Stage 2 - This is really brainstorm again, but I am working with the feedback received from the first batch. The response was that the logo needed to be more "punk" and graffiti related, hence these doodles are leaning more in that direction.

Stage 3 - Jim and his team picked one of the concepts to run with and I then produced various options exploring the possibilities it allowed.

Stage 4 - As mentioned above, my clients are usually pretty visually aware and capable. The image here was actually one Jim sent me after he'd played around with the option he liked best. He was adamant this was the final version (which is a good thing - indecisive clients can be challenging!) and all I had to do was neaten it up.

Stage 5 - This is the final version showing various colourways. A bit more work has gone into this than meets the eye. I like my final Illustrator versions to be nice and neat. I like them to contain simple bezier shapes with as few brushes as possible to maximize their compatibility. Anyone who has worked with Adobe Illustrator will know that creating all the knockout groups and compound shapes which allow a design to be dropped on any background can be a heap of work.

I am pretty pleased with the final design and Jim and his team have done an excellent job of incorporating it into the JUNK website and promo materials.

You can find out more about this awesome robot-related product that is JUNK here.
Posted by Picasa

Wednesday, 17 November 2010

Liz Corbett

Illustrations from the amazing Liz Corbett. Website here.

Posted by Picasa

Monday, 15 November 2010

New work from John Blanche #2

This is the second and final duo of illustrations sent though by John Blanche. Enjoy!

Posted by Picasa

Saturday, 13 November 2010

New work from John Blanche #1

Many readers will know that I have worked with Games Workshop's Art Director John Blanche (who I am assuming needs no introduction). Under his mysterious and macabre auspices I have produced animations, mood boards, websites and even portable tarot machines. I ran John's own website for several years but we agreed to let it Rest In Peace a little while ago simply because we were both extremely busy.

I am very pleased to announce that John has sent through a new batch of images which he has kindly allowed me to unleash upon you. In their style and execution they hark back to his pre-Games Workshop illustrations of the 70s and early 80s. They depict the strange an baroque denizens of some retro-futureverse where plague-ravaged Jacobean sky-pirates gaze thoughtfully at the viewer while their appendages are tended by clouds of mechanized bone-drones. These are truly the mad, bad and dangerous to know of the history of a time to come, and it is only fitting that John keeps these and other portraits bound in huge leather presentation tomes.

John has sent through four images, two of which are below. I'll post the other two in the coming days. Expect more Blanche-ian updates in future too.

Posted by Picasa

Protein Forum #7: Infographics

When I was a student I spent a lot of time (arguably too much) making films and videos. I was fortunate to go to University College London which had thriving film and television societies who not only screened films but made them too (UCL is the alma mater of Hollywood A-list director Christopher Nolan, who is a former member of the Film Soc.) My interests gradually moved to motion graphics and I would regularly attend the London section of the Onedotzero graphics festival. I have rather lost touch with the festival recently (I think it "skipped" a year or so) but was delighted to see it was returning and... OH MY GOD... it had a talk on infographics which featured the famous David McCandless on the panel.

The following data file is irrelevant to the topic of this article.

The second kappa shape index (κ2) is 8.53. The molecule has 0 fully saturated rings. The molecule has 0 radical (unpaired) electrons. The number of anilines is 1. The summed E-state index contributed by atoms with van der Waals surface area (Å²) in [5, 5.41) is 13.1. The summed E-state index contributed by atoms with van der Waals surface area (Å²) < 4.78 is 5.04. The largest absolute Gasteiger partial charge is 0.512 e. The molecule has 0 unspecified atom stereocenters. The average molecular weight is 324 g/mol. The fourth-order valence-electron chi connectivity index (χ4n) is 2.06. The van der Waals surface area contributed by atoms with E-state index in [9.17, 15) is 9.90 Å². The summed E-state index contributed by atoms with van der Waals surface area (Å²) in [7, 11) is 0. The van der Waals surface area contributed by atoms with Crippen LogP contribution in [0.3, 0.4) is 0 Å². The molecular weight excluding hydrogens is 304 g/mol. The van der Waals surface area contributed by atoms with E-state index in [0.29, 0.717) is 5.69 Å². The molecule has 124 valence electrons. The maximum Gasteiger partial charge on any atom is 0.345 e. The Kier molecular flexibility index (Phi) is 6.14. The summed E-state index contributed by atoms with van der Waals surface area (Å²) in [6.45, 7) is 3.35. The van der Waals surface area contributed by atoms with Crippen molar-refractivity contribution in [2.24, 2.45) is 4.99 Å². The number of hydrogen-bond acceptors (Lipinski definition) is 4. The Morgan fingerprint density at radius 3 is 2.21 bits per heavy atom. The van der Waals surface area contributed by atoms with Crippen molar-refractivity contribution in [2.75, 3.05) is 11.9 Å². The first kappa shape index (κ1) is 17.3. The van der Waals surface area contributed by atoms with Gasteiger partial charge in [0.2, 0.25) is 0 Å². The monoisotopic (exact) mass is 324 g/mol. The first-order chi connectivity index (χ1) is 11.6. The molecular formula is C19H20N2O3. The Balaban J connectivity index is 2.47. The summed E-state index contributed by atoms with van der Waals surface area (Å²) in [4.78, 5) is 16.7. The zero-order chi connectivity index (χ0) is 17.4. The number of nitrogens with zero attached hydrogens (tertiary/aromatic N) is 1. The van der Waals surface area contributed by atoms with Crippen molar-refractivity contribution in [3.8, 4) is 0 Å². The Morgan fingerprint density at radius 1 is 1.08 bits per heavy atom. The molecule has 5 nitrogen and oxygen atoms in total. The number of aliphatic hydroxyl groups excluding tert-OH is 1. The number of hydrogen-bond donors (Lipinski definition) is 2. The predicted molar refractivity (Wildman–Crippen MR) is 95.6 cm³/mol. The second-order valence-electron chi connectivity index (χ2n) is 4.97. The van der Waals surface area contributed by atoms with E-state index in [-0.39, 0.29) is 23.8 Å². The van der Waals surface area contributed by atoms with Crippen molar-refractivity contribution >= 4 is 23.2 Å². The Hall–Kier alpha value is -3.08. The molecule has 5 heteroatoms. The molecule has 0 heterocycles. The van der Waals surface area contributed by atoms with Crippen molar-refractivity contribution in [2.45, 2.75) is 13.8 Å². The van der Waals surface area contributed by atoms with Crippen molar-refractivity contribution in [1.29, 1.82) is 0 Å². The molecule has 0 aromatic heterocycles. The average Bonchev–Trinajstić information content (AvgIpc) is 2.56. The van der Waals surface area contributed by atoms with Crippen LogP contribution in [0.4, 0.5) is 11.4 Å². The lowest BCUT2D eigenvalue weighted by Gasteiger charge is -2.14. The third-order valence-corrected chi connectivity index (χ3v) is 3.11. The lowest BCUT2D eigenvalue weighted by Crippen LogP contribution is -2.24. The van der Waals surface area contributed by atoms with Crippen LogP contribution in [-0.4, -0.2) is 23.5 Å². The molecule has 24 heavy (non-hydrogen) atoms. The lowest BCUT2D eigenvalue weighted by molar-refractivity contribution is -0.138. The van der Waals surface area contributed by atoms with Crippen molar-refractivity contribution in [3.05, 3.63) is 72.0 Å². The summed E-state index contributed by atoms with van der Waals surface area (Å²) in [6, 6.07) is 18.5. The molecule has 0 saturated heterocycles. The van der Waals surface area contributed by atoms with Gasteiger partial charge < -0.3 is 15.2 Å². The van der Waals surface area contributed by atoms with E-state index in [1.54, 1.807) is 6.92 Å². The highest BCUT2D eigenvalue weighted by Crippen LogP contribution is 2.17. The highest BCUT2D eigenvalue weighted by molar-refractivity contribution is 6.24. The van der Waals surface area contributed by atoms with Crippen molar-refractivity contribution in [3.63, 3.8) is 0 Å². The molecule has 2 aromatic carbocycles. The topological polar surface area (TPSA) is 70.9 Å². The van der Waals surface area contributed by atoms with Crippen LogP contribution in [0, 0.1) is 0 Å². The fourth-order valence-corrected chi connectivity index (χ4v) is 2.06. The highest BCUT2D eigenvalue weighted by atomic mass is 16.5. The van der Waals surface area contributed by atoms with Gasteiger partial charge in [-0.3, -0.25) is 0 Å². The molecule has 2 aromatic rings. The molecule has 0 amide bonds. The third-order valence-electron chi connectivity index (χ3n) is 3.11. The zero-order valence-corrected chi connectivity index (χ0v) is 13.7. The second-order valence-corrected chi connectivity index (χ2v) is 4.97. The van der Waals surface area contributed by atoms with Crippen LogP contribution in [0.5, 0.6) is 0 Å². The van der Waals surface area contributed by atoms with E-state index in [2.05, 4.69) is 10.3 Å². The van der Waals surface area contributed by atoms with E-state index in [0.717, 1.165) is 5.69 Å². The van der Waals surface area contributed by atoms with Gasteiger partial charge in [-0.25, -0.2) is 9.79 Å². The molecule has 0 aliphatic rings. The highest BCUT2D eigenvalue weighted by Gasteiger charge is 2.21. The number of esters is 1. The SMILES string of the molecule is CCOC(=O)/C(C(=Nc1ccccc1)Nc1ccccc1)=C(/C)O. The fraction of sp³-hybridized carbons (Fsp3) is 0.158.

My excitement turned to horror when I saw the talk was already sold out. I then noticed my friend Andrew Schoben (of the excellent Greyworld) was also speaking and he kindly sorted me out with a guest place - thanks Andrew!

The talk was excellent and showcased new work, investigated the power of visual information displays and posed challenging questions about their place in the media and society. The single most important point which I came away with was David's analysis that in today's Internet age we live in a world of information overload and infographics are a useful tool in relieving this deluge of facts and figures.

I am getting more interested in infographics. I will shortly be uploading a body of infomatics work I have done for the National Health Service. I want to devote more time to broadening my portfolio. Therefore, stay tuned for further updates.

Andrew Schoben of Greyworld showcasing his icecream tasting visualisations.

Below - two of David McCandless' infographics

Posted by Picasa

Thursday, 11 November 2010

I cannot believe I missed this...

Secret Cinema is, in their own words, the cutting-edge producer of large-scale cinematic experiences, fusing film with music, theatre, design and live performance. This summer they created an immersive viewing of Blade Runner in London with live actors and roleplaying adding to the spectacle. Which I completely missed.

Video below and website here.

Tuesday, 9 November 2010

Bombay Saphire advertising campaign

This campaign is at least two or three years old, but I came across the images I saved in my Picasa and thought I would share them with you.

Posted by Picasa

Sunday, 7 November 2010

Hallowe'en pt4: The Palacio de los Muertos Halloween Spectacular

Although Hackney has a bad reputation, I must admit I have never had many problems in the five years I have lived here. Sunday night was no exception. Except that I looked like some kind of grinning cadaverous Stormtrooper, which seemed to keep folk at bay more than usual.

The finale to the Hallowe'en weekend saw us troop off to the Mexican Day of the Dead themed party The Palacio de los Muertos. Facepaint was in abundance and my pal Miss Miranda made her hair look ghoulish with the addition of a tiny, real bird skull. We encountered a bizarrely dressed young couple on the train there. "You look really weird!" I said, and realised my death-and-sallet helm might have something to do with their terrified looks.

Luna Rosa performed, I bumped into many friends (including the wonderful Benjamin Louche and Rose Thorn, who run the Twin Peaks themed Double R Club) and the night proved a fitting end to a raucous Hallowe'en weekend.

Posted by Picasa